That contributes to deforestation, aggravating Haiti’s vulnerability to the Caribbean’s annual hurricane season by heightening the chance of mudslides and flooding. At least 31 people were killed in Haiti by Tropical Storm Laura last month.
EDH says the current decline in power supply is partly due to the use of bad quality heavy fuel, which it says was imported in April via the state agency Bureau de Monétisation des Programmes d’Aide au Développement, or BMPAD, that damaged multiple power plants.
BMPAD did not respond to multiple requests for comment. Joiseus said an investigation was ongoing but the plants should be able to treat the fuel.
A series of blackouts also occurred in April last year after a dispute between U.S. energy trader Novum and the BMPAD over overdue payments led to a shortage of fuel.
Then in November they occurred again after the state took over power plants previously run by private power provider Société Générale d’Énergie SA (Sogener). Authorities said the takeover was due to Sogener overbilling and other issues.
Stanley Gaston, a Sogener lawyer, said Moise singled out the company because its management is linked to the opposition.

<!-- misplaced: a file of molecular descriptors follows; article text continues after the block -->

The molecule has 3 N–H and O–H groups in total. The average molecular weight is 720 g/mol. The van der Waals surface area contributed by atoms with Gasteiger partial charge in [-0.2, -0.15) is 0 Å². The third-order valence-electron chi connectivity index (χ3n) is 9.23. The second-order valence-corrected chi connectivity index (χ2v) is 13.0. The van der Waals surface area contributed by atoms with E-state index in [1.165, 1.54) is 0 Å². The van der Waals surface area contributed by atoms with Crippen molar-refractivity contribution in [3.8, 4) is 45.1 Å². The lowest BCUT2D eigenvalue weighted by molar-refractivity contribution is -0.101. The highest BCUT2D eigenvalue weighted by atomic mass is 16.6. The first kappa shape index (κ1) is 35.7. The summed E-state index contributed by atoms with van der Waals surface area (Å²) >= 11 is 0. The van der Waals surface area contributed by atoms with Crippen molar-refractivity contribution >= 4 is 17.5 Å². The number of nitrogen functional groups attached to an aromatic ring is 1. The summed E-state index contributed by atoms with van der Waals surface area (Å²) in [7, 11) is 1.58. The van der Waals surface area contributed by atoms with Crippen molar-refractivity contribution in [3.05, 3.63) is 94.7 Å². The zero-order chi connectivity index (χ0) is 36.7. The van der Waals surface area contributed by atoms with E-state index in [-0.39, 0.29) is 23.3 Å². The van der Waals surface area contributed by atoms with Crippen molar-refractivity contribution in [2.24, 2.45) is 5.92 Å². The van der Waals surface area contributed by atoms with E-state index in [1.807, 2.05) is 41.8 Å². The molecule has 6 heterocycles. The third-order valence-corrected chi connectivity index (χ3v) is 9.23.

The state takeover did not allow for an orderly handover of skills, he said.
These altercations have likely dampened appetite for future much-needed private investment, analysts say. ANARSE did not reply to request for comment on whether it had receive any acceptable bids for auctions that had an end-2019 deadline.
The temptation for the government will be to simply add more generation capacity on credit to resolve the short-term problem, with an eye on elections, warned Rene Jean-Jumeau, a former Minister Delegate for Energy.
But if EDH does not truly reform, then those new plants will also require extra subsidies and fall into disrepair, said Jumeau, now director of the Haitian Energy Institute.
“I’m waiting to see if Presume can give the results no-one else has been able to,” he said.
Reporting by Andre Paultre in Port-au-Prince and Sarah Marsh in Havana; Editing by Daniel Flynn and Rosalba O’Brien